A Simple Explanation Reconciles “Algorithm Aversion” and “Algorithm Appreciation”: Hypotheticals vs. Real Judgments

48 Pages Posted: 2 Feb 2024

See all articles by Jennifer Logg

Jennifer Logg

Georgetown University - McDonough School of Business

Rachel Schlund

Cornell University - School of Industrial and Labor Relations

Date Written: January 8, 2024

Abstract

We propose a simple explanation to reconcile research documenting algorithm aversion with research documenting algorithm appreciation: elicitation methods. We compare self-reports and judgments. When making judgments, people consistently utilize algorithmic advice more than human advice. In contrast, hypotheticals produce unstable preferences; people sometimes report indifference and sometimes report preferring human judgment. Moreover, people fail to correctly anticipate behavior, utilizing algorithmic advice more than they anticipate. A slight change in the framing of a hypothetical task additionally moderates algorithm aversion. Stated preferences about algorithms are less stable than judgments, suggesting that algorithm aversion may be less stable than previous research leads us to believe.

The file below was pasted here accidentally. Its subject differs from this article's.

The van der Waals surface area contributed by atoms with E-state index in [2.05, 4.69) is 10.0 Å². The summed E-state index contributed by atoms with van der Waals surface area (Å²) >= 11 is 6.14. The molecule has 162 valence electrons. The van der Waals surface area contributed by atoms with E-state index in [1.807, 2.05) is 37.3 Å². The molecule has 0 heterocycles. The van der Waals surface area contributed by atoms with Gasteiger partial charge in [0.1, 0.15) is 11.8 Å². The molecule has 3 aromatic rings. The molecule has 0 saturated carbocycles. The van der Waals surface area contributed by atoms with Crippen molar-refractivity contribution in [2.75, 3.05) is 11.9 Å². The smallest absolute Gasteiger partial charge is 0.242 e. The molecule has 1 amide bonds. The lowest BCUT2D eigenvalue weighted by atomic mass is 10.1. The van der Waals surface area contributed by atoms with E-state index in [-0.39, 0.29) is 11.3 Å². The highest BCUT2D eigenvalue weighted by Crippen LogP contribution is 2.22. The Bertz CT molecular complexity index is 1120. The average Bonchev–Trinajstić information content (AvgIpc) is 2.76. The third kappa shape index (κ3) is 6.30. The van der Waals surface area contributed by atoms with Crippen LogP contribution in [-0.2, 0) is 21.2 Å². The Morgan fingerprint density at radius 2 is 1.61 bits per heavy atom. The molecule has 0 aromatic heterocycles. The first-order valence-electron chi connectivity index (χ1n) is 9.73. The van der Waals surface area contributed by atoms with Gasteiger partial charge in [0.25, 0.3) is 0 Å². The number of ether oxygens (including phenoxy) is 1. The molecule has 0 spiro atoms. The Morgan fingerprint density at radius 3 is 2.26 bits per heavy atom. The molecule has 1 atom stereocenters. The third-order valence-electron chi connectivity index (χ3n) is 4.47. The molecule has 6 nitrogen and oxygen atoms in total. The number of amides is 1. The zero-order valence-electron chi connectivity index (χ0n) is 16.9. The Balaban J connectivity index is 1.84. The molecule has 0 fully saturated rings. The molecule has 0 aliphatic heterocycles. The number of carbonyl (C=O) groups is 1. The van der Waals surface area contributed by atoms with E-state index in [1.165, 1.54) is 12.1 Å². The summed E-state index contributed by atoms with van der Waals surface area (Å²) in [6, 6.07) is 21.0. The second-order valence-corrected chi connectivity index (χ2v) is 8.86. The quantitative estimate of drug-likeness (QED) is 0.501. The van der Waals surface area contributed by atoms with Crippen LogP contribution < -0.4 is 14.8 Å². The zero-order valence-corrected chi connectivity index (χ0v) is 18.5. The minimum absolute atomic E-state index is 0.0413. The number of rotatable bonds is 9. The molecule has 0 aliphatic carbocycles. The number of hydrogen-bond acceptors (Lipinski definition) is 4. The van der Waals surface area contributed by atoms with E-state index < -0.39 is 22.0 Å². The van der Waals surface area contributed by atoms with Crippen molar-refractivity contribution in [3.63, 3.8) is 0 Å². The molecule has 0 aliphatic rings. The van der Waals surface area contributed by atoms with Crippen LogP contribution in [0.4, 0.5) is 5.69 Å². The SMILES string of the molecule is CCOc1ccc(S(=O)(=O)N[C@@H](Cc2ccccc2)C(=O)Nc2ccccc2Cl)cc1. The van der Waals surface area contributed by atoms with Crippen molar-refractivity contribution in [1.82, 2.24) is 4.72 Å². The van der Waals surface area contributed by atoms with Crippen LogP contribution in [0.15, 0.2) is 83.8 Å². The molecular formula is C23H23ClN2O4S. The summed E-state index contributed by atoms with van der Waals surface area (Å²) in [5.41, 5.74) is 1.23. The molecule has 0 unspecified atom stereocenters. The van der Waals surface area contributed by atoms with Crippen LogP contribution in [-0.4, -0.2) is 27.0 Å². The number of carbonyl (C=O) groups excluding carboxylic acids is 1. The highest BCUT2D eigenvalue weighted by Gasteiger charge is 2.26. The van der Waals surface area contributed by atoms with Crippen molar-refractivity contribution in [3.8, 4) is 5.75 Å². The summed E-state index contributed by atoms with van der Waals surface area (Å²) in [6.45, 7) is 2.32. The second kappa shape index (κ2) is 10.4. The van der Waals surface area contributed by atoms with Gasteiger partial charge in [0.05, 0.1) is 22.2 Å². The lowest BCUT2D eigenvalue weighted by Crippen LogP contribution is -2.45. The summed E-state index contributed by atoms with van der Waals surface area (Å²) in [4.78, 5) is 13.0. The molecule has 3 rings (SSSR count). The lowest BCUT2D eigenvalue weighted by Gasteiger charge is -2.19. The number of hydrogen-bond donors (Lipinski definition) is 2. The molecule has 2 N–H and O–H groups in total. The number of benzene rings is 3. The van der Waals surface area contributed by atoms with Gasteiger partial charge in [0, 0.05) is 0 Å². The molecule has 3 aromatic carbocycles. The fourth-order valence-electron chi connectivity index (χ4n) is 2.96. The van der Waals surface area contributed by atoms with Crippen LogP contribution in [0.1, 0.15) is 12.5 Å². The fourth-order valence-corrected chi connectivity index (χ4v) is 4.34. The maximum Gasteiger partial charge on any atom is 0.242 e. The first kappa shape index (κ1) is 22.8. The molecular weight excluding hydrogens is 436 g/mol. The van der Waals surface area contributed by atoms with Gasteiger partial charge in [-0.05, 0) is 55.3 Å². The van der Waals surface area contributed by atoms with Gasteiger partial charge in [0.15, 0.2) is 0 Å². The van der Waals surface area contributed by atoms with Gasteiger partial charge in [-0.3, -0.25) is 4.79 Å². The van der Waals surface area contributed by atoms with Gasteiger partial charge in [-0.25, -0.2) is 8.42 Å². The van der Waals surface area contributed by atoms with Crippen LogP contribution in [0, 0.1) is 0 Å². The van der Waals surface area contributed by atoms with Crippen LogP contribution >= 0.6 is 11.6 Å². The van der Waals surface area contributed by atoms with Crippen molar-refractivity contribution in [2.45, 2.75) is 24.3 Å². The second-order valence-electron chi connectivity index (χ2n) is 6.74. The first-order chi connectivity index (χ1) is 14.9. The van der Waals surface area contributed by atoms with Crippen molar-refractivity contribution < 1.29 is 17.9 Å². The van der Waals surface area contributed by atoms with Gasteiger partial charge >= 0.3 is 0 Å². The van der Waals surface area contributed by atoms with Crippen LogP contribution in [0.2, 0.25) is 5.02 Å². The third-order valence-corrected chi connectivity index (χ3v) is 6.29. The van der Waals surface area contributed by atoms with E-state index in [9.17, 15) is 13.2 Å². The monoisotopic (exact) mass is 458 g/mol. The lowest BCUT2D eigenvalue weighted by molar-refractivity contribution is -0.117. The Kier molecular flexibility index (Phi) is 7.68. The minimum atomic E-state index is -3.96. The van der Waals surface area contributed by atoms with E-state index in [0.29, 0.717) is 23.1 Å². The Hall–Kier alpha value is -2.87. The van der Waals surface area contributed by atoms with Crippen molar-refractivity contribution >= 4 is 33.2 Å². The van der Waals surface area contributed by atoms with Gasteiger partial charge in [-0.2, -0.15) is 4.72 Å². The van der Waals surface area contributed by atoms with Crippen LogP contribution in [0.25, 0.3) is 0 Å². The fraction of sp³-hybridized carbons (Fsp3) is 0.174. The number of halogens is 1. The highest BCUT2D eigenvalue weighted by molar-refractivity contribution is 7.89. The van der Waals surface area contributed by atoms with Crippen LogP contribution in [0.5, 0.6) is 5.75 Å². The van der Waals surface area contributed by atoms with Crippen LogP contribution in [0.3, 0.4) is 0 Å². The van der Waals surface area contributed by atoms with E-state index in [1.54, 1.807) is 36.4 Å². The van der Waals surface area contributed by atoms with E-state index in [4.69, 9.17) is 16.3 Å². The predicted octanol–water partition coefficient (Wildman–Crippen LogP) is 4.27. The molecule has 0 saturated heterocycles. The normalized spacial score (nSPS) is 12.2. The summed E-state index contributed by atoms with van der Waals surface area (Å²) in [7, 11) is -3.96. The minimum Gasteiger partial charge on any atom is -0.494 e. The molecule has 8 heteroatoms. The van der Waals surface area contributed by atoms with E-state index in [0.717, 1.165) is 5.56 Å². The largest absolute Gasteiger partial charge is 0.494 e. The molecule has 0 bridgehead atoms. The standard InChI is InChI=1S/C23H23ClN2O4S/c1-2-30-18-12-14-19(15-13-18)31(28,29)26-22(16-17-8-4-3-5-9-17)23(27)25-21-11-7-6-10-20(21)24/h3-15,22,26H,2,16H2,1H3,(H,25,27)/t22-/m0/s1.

Keywords: Algorithms, Big Data, Judgment and Decision Making, Future of Work, Psychology of Technology, Theory of Machine

Suggested Citation

Logg, Jennifer and Schlund, Rachel, A Simple Explanation Reconciles “Algorithm Aversion” and “Algorithm Appreciation”: Hypotheticals vs. Real Judgments (January 8, 2024). Available at SSRN: https://ssrn.com/abstract=4687557 or http://dx.doi.org/10.2139/ssrn.4687557

Jennifer Logg (Contact Author)

Georgetown University - McDonough School of Business ( email )

Washington, DC
United States

Rachel Schlund

Cornell University - School of Industrial and Labor Relations ( email )

Do you have negative results from your research you’d like to share?

Paper statistics

Downloads
110
Abstract Views
301
Rank
442,217
PlumX Metrics